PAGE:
Woman researching celiac diet plan on laptop

Celiac Diet Plan: Benefits and How To Create One

Medically reviewed on Sept 20, 2023 by Jillian Foglesong Stabile, MD, FAAFP. To give you technically accurate, evidence-based information, content published on the Everlywell blog is reviewed by credentialed professionals with expertise in medical and bioscience fields.

Table of contents

Being diagnosed with celiac disease can have a big impact on your life and lifestyle. When you have celiac, foods that contain gluten can cause your body physical harm. [1]

The key characteristic of diets designed for people with celiac is that they’re gluten-free. [2] Certain sources of gluten, like wheat-based breads, are typically easier to eliminate. However, gluten may be “hidden” in other popular foods, like manufactured sauces or restaurant dishes. [3]

Knowing which foods may contain gluten is a crucial part of creating a diet plan that protects your health. If you want to make a celiac diet plan that suits your physical needs and palate, we’ll cover everything you need to know below.

Benefits Of A Celiac Diet Plan

Gluten-free diets are chiefly prescribed to patients with celiac disease or gluten sensitivity. [1] A gluten-free diet is considered the single most effective treatment for treating celiac for three key reasons [1]:

1. Prevents Small Intestinal Damage

Celiac disease is a chronic autoimmune disorder that originates in the small intestine. With continued exposure to gluten, the villi of the small intestine can become damaged (villous atrophy). Villi are fine, finger-like structures that take in nutrients from food.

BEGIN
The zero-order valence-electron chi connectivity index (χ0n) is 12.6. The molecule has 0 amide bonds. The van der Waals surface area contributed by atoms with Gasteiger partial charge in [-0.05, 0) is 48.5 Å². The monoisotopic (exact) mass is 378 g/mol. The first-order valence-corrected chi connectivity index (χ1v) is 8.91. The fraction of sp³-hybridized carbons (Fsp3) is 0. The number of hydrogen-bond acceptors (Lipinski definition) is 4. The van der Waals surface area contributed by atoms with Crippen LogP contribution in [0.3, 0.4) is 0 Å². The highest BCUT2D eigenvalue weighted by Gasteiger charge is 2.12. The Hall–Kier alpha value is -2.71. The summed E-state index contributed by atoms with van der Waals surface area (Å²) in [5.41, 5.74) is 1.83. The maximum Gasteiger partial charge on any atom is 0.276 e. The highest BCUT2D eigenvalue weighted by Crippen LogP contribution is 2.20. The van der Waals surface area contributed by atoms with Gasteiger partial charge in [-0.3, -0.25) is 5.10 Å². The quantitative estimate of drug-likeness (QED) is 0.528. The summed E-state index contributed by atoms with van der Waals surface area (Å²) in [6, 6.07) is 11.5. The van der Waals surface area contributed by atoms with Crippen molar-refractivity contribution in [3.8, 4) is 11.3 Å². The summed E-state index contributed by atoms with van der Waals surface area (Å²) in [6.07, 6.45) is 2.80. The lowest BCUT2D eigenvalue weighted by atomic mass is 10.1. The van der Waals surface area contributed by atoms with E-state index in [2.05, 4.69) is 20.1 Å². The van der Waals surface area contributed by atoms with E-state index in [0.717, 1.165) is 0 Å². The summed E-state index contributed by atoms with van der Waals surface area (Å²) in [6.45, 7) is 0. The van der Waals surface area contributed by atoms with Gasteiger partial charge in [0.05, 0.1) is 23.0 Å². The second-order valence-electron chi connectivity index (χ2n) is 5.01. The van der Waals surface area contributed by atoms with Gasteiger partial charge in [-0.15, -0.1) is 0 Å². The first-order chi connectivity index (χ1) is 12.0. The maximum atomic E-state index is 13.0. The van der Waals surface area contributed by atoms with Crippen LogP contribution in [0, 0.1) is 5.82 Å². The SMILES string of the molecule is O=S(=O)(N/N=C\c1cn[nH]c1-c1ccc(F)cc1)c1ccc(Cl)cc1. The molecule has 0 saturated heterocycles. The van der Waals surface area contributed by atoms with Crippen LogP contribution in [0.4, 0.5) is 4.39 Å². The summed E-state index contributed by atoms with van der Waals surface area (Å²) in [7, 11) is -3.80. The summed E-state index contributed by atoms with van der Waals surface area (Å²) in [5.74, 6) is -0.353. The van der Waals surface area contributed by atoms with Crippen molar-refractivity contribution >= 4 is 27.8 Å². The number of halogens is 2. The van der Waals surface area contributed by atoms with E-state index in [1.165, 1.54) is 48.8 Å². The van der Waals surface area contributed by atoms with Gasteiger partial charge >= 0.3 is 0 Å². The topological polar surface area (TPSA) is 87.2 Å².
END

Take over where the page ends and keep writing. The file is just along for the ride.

Villous atrophy can cause celiac patients to develop nutrient malabsorption, leading to various problems such as [4]:

  • Weight loss
  • Malnutrition
  • Osteoporosis
  • Osteopenia
  • Anemia

Gluten-free diets help to lower the risk of these issues by combatting small intestine damage. [5] Removing gluten also allows the small intestine time to recover and reverse existing damage. [5]

2. Provides Symptom Relief

Symptoms associated with celiac disease are highly variable. However, there are several that can cause acute discomfort, including [4]:

  • Abdominal cramping or pain
  • Bloating
  • Diarrhea
  • Constipation
  • Nausea or vomiting
  • Fatigue

When celiac people eat a gluten-free diet, they may notice a reduction in digestive discomfort just a few days or weeks after starting. [1]

Apart from digestive symptoms, following a gluten-free diet can also reduce hidden symptoms of celiac disease. These may include [4]:

  • Skin rashes
  • Headaches
  • Fatigue
  • Tingling of the limbs
  • Reduced cognition (“brain fog”)
  • Joint pain or arthritis

With time and consistency, many celiac people find they recover or find relief from celiac arthritis, skin inflammation, and many other extra-intestinal symptoms. [6]

3. Reduces Long-Term Health Risks

A variety of long-term health hazards are associated with Celiac disease. Although these vary from patient to patient, they tend to increase in severity the longer CD remains undiagnosed or untreated.

Specifically, adhering to a gluten-free diet can help reduce the risk of complications like [7]:

  • Nerve damage
  • Celiac arthritis
  • Anxiety
  • Clinical depression
  • Lymphoma and Hodgkin lymphoma

Who Should Eat A Gluten-Free Diet?

If you’ve been diagnosed with celiac disease, adhering to a gluten-free diet is the best thing you can do for your health.

That said, anyone can try a gluten-free diet. However, if you don’t have gluten sensitivity, you may not notice any benefits. Celiac diet plans may feel inordinately restrictive to people who don’t have the disorder.

By testing for gluten sensitivity or celiac disease, you can decide whether a celiac diet plan is right for you.

How To Create a Gluten-Free Celiac Diet Plan

Gluten-free diet plans are elimination diets. Their primary purpose is to remove foods that contain gluten, which triggers an autoimmune response in people with celiac.

Three basic principles can help you get started [2]:

  • Opt for whole ingredients – The closer an ingredient is to its natural state, the less likely it is to contain gluten. Additionally, cooking and eating most of your meals at home is one of the best ways to lower your gluten exposure.